Sadly, though, none have matched the creativity of this effort (though copying prior meals seems not to matter to my little goddess…devouring one hamicorn to sate her divine and ravenous hunger was enough, apparently).

Tea for Two

OK, after yesterday’s rather intense and not-so-cheery post, the inaugural one of this blog, let’s get to stuff more directly related to the goddess of this blog’s title. Yes, my currently 7-year-old girl who is, in fact, named after a goddess (interestingly, there is another woman living near us whose uncommon name is the same pronunciation as my wife’s, and her daughter is named after a goddess, too…though a different one).

As we left the library where darling daughter’s weekly after-school art club is held, it occurred to me I should probably tell her I was launching  a new blog that very night that would focus mostly on the ups and downs of raising  her  and what I’ve learned from that so far.

After all, this petite firecracker is going to quite likely be responsible for determining whether my advanced years will be spent locked in an attic, sent to a good retirement community or whatnot.

She was actually pretty thrilled; more so than when she realized a couple years ago that I wrote a superhero fiction blog and she insisted I would have to write a story with the title “Fishboy and Madman Strike Again” (I’m pretty sure the plot I came up with to go with that title wasn’t anywhere near what she had in mind). Her enthusiasm over being written about publicly was undampened even when I mentioned I’d talk about the things that drive me nuts, too. I guess being the center of attention is enough for a little goddess, regardless of what kind of attention.

In any case, it took less than a minute after I told her this for her to say, “You know, Daddy, I know what the first thing you write about should be.” (Psssst…don’t tell her she got upstaged by Quvenzhané Wallis for the first post).

Warily, I said, “Yeeeesssss?”

“You should talk about the daddy-daughter tea you and I went to. Just you and me.”

Honestly, dear readers, there isn’t much to say (plus, it was in May 2011, so I don’t remember all the details), but who am I to refuse such a sweet suggestion? It was held in Portland, Maine, at Dobrá Tea, and hosted by a great organization called Strong Fathers Maine. I’ve never felt a need to avail myself of their services much because I’m either already a strongly committed and involved father…or I’m too cocky for my own good. But I do love what they stand for and I’ve had a couple opportunities to cross paths with them (pleasantly; no fisticuffs involved…this isn’t Fight Club, folks)…and the daddy-daughter tea was a really nice chance for me and the wee girl to go to a very nice tea house, peruse a menu of teas bigger than some phone books, have some fresh-baked sweets and bond in the midst of other daddy-and-daughter pairings (and maybe one or two trios).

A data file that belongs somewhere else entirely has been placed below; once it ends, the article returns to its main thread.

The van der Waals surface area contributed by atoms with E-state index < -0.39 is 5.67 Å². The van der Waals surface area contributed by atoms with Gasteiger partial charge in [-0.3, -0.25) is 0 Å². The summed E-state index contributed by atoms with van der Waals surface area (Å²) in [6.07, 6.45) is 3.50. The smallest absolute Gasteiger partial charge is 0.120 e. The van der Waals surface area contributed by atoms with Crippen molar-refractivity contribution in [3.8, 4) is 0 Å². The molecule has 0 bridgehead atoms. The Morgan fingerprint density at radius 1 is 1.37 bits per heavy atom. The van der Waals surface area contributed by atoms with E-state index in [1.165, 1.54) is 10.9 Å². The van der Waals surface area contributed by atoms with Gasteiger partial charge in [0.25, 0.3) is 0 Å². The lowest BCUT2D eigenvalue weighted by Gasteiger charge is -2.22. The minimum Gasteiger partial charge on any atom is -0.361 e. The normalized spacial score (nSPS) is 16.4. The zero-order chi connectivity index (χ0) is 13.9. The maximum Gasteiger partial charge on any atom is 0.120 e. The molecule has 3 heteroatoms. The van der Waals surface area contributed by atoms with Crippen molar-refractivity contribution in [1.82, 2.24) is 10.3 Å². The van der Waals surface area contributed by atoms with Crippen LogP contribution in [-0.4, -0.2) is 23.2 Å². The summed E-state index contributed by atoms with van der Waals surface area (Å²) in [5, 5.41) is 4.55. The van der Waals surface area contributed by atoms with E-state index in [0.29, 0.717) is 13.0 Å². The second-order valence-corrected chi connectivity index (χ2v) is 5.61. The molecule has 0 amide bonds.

Honestly, I’m not a huge tea guy, and probably won’t be until someone invents some teas that taste like I’m drinking  coffee, India pale ale or Mountain Dew Code Red. But it was a really nice time with her. I spend a  lot of time around my daughter already, working from home and all, but it was one of the few times it felt like we had some kind of magical, father-daughter bonding time. You know, aside from the times I sometimes still pick her up and she wraps her arms around my neck and buries her face in one shoulder; my back hates me for it now that she’s passed the 50-pound mark, but what the hell…

…anyway, got a little distracted there.

While there’s no grand tale to weave about the tea event (even though I seemed to have rambled on quite a bit), the least I can do is share a photo of us there (there are three other photos, much cuter, but I’m not trying to plaster her face all about the web). For the record, the reading material you see was from a comic book shop just down the hall; I’m doing my best to slowly mold her into a comics nerd)


Whether they’re boys or girls and whether you’re a mom or a dad, hold ’em close, folks. They’re gonna grow up on us all too soon. One of mine already has, the ungrateful cur!

Better Watch What You Call *MY* Daughter


I was thinking something along the lines of a nice, light, funny, heartwarming post to launch this blog on parenthood and raising a really wonderful yet challenging daughter. And then the Oscars had to go and muck that all up by bringing out my raging inner daddy bear when a few people decided it was open season on a damned 9-year-old girl. (I’m sure it has something to do with the fact my little girl is just two years younger and has roughly the same shade of skin—a color that will to make her an easy target of the ignorant.)

If you haven’t been trapped under a boulder in a remote desert landscape today, you likely know at least some of the hubbub around Best Actress contender Quvenzhané Wallis. Let’s start with the big one, when someone at satirical/humor publication The Onion posted on the @TheOnion Twitter account on the night of the Academy Awards:

Everyone else seems afraid to say it, but that Quvenzhané Wallis is kind of a cunt, right?

QuvenzhaneWallisFolks at The Onion did take the tweet down after about an hour, clearly feeling the heat and/or realizing a line had been crossed, though it took them until around noon the next day to manage to issue the apology.

But that wasn’t the only indignity the girl had to endure. Because then there was the reporter who didn’t know how to pronounce Quvenzhané’s name and, instead of asking how to pronounce it or saying Miss Wallis instead, called her by the name Annie (a role the young actress will play in a remake of the musical “Annie” soon).

Oh, and then the Seth MacFarlane joke that either said Quvenzhané will officially be too old for George Clooney in 16 years or that she’ll be too old for him when she’s 16 (I’ve heard conflicting versions, but both are disgusting in the context of a 9-year-old girl).